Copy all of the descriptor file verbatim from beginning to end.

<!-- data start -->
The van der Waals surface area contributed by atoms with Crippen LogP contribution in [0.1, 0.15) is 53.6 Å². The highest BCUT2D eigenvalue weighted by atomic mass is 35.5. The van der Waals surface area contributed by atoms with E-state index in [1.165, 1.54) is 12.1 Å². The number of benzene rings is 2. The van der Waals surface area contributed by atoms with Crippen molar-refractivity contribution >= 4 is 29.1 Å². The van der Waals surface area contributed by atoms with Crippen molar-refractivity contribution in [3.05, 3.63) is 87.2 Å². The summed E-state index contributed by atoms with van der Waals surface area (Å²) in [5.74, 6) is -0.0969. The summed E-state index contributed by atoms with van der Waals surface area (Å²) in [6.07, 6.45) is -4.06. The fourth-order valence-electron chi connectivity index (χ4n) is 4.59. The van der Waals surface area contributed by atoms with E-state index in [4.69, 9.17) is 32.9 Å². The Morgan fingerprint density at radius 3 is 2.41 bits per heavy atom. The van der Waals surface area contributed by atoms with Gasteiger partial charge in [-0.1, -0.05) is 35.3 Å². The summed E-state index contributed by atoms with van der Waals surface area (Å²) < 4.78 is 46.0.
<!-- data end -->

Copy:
The van der Waals surface area contributed by atoms with Crippen LogP contribution in [0.1, 0.15) is 53.6 Å². The highest BCUT2D eigenvalue weighted by atomic mass is 35.5. The van der Waals surface area contributed by atoms with E-state index in [1.165, 1.54) is 12.1 Å². The number of benzene rings is 2. The van der Waals surface area contributed by atoms with Crippen molar-refractivity contribution >= 4 is 29.1 Å². The van der Waals surface area contributed by atoms with Crippen molar-refractivity contribution in [3.05, 3.63) is 87.2 Å². The summed E-state index contributed by atoms with van der Waals surface area (Å²) in [5.74, 6) is -0.0969. The summed E-state index contributed by atoms with van der Waals surface area (Å²) in [6.07, 6.45) is -4.06. The fourth-order valence-electron chi connectivity index (χ4n) is 4.59. The van der Waals surface area contributed by atoms with E-state index in [4.69, 9.17) is 32.9 Å². The Morgan fingerprint density at radius 3 is 2.41 bits per heavy atom. The van der Waals surface area contributed by atoms with Gasteiger partial charge in [-0.1, -0.05) is 35.3 Å². The summed E-state index contributed by atoms with van der Waals surface area (Å²) < 4.78 is 46.0.